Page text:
October 18, 1999 marked the 70th anniversary of the "Persons Case", a very significant affair in the history of women's rights in Canada. In 1927, the "Famous Five", Irene Parlby, Emily Murphy, Nellie McClung, Henrietta Muir Edwards and Louise Crummy McKinney, petitioned for a Supreme Court of Canada interpretation on whether the term "qualified persons" in section 24 of the British North America Act, 1867, included women as persons eligible for appointment to the Senate. After the Court ruled that the term did not include female persons, the petitioners requested that an appeal be sent to the Judicial Committee of the Privy Council in England. On October 18, 1929, the Committee overturned the decision of the Supreme Court and ruled that "qualified persons" in section 24 did include women and that women were "eligible to be summoned to and become members of the Senate of Canada" (Dominion Law Reports  1 DLR).
In honour of this anniversary, Library and Archives Canada has prepared biographies of the "Famous Five", together with other women activists who have worked to improve various aspects of the lives of all Canadian women: working conditions, health care, child care, marital rights, political rights and representation, educational and professional opportunities, etc. As politicians, journalists, doctors, union organizers, founders and members of numerous women's and other social organizations, these women have followed diverse paths. However, they share, throughout their long and active lives, a dedication to achieving equality and justice and a commitment to helping others, be they women, men or children, both inside and outside Canada.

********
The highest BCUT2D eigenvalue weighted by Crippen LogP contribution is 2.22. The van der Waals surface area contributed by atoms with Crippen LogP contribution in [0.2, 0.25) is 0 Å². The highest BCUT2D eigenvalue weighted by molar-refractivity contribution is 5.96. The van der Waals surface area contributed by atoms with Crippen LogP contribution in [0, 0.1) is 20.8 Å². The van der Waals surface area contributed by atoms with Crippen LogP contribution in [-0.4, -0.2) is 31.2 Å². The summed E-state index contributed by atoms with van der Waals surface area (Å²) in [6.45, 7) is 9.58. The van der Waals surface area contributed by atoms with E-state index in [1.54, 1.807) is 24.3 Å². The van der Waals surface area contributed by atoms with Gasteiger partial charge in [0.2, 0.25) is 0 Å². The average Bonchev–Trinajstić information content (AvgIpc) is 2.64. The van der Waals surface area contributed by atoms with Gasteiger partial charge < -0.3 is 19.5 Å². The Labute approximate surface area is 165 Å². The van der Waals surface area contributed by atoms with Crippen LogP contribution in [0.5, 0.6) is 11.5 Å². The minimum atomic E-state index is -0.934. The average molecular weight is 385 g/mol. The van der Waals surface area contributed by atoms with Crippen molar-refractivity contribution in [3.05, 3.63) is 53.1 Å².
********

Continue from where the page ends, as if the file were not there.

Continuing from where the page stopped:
In October 2009, to commemorate the 80th anniversary of the "Persons Case," the Senate of Canada posthumously designated Emily Murphy, Nellie McClung, Irene Parlby, Louise Crummy McKinney and Henrietta Muir Edwards as Honorary Senators.